I finally figured out how to make a WordPress theme to my liking. The tech details will be at the tail end of this article.
A risk anyone takes when being public to any degree on the internet is that you have to deal with both the good and the bad when it comes to a worldwide audience. I honestly don't think most people realize that when you post blogs, videos, photos or whatever it is, that content is public to the world.
Recently my boss asked me if it was okay to post a bio of myself on the primary business web site. I agreed to it because in order to relate to the audience you serve, you must be willing to share of yourself. This gives the audience a sense of trust and also lets them know that yes, you are a real person.
He also asked if I wanted my blog linked. I said that was okay too. Will this bring any web traffic here? I have no idea. Maybe so; maybe not.
Over the years I've gone back and forth trying to decide how public I should be. There was a time when I was a complete open book, but I learned that isn't always the best thing to do. These days I have a mix of things I will openly write about and list while other subjects remain private. I believe that's the best way to handle things. There are some who have a webcam running 24/7 showing everyone in the world everything they do. But I'm not one of those people.
. . .
Okay, here's the nerdy WordPress stuff.
First and foremost: WP themes are confusing. They are done in a way that's not friendly at all. It is ten times easier to modify MovableType templates, however the WP engine is faster and there are craploads of plugins available for it. This is part of the reason I switched to WP.
After scouring the internet for a 100% basic no-CSS-at-all theme, I found one and was finally able to get a grip on how the template system works. The Kubrick theme is nice and all that but is near-impossible to work with. This is why you don't see too many variations on that theme.
If you've found yourself banging your head on your keyboard out of frustration trying to modify the Kubrick theme, don't worry, you're not alone.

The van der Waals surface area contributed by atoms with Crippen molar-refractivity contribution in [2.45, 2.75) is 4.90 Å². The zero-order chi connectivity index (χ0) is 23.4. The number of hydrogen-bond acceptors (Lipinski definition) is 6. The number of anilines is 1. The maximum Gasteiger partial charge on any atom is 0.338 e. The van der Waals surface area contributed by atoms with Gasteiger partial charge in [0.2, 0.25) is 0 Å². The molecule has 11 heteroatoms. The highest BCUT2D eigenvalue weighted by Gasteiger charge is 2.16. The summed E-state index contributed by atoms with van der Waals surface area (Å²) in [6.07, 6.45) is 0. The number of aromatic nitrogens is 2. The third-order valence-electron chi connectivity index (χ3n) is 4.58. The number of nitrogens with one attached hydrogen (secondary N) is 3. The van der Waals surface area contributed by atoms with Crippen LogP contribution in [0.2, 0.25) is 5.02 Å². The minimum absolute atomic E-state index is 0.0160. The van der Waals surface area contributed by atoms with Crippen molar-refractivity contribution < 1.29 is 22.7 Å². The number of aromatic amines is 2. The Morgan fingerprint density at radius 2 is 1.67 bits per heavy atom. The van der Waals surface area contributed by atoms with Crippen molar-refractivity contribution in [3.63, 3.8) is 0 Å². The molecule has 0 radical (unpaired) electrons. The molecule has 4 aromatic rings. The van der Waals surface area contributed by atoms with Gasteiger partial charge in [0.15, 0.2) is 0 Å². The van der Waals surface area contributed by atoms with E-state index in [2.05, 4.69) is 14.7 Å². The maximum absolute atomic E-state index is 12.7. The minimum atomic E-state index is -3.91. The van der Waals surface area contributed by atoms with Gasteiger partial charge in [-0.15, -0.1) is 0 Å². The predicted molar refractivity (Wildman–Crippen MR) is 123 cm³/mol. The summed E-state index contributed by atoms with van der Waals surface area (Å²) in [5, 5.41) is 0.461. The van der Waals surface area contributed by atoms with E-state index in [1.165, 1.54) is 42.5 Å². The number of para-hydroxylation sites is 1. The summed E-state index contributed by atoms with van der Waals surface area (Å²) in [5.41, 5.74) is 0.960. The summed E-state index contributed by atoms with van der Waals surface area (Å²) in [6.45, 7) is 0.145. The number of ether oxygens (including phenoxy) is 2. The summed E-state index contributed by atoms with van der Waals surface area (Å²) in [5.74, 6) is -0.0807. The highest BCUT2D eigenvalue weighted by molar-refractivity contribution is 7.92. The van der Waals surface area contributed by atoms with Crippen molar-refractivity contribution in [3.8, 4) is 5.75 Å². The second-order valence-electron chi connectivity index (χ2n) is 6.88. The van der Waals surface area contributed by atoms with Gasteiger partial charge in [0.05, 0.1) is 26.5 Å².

About my template:
I do have CSS in my current theme but it heavily rely on tried-and-true HTML tables. Trying to make CSS-based tables work proper across multiple browsers will waste so much of your time it's ridiculous. When you use tables, it just works. You don't have to do any of that float: left; crap. Set your tables, assign CSS ID's or classes to the table cells and ta-da - it works.
The fonts are admittedly huge. I do this because I have a 20-inch widescreen monitor and I need to see what the frig is going on. In WordPress just about everything in the administration panel is in huge fonts. Making the main site also have huge fonts works. It makes it much easier on the eyes all around.
The graphic-based article titles is a really old plugin that hasn't had any additional support for some time, but it works with the current version of WP at the time of this writing. I believe it will also work with any future releases because it doesn't touch on any core functions of WP to the best of my knowledge.
I am glad I got somewhat of a handle on how WP themes work. I'm nowhere near being an expert on the subject, but at least now it looks the way I want it to look rather than the standard Kubrick theme.
More articles to check out
- The guitar some buy in threes because they can: Grote GT-150
- You're not allowed to change a brake light in a new car?
- Unexpected surprise, Casio F201
- Why the Epiphone Explorer is better than the Gibson (for now)
- You should surround yourself in guitar luxury
- Forgotten Gibson: 1983 Map Guitar
- Casio MTP-V003, the one everyone missed
- Just for the look: Peavey Solo guitar amp
- Spacehunter, that '80s movie when 3D was a thing
- The Ice Pirates 1984